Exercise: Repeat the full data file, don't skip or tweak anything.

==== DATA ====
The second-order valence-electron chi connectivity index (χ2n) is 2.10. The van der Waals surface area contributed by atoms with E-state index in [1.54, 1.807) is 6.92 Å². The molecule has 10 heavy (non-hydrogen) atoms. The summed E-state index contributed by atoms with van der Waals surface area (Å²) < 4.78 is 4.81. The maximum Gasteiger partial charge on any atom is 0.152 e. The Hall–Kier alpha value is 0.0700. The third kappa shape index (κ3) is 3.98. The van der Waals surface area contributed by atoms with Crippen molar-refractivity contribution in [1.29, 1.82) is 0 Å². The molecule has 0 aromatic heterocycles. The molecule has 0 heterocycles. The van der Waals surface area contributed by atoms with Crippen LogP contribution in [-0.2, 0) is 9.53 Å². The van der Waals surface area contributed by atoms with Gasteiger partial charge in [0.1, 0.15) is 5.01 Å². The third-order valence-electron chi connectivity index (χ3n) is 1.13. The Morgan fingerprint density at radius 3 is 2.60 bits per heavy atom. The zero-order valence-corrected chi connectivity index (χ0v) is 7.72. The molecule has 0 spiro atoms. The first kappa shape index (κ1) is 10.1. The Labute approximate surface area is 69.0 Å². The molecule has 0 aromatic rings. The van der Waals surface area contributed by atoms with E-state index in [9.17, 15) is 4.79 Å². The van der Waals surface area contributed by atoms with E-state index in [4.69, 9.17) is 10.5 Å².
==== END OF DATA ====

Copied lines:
The second-order valence-electron chi connectivity index (χ2n) is 2.10. The van der Waals surface area contributed by atoms with E-state index in [1.54, 1.807) is 6.92 Å². The molecule has 10 heavy (non-hydrogen) atoms. The summed E-state index contributed by atoms with van der Waals surface area (Å²) < 4.78 is 4.81. The maximum Gasteiger partial charge on any atom is 0.152 e. The Hall–Kier alpha value is 0.0700. The third kappa shape index (κ3) is 3.98. The van der Waals surface area contributed by atoms with Crippen molar-refractivity contribution in [1.29, 1.82) is 0 Å². The molecule has 0 aromatic heterocycles. The molecule has 0 heterocycles. The van der Waals surface area contributed by atoms with Crippen LogP contribution in [-0.2, 0) is 9.53 Å². The van der Waals surface area contributed by atoms with Gasteiger partial charge in [0.1, 0.15) is 5.01 Å². The third-order valence-electron chi connectivity index (χ3n) is 1.13. The Morgan fingerprint density at radius 3 is 2.60 bits per heavy atom. The zero-order valence-corrected chi connectivity index (χ0v) is 7.72. The molecule has 0 spiro atoms. The first kappa shape index (κ1) is 10.1. The Labute approximate surface area is 69.0 Å². The molecule has 0 aromatic rings. The van der Waals surface area contributed by atoms with E-state index in [9.17, 15) is 4.79 Å². The van der Waals surface area contributed by atoms with E-state index in [4.69, 9.17) is 10.5 Å².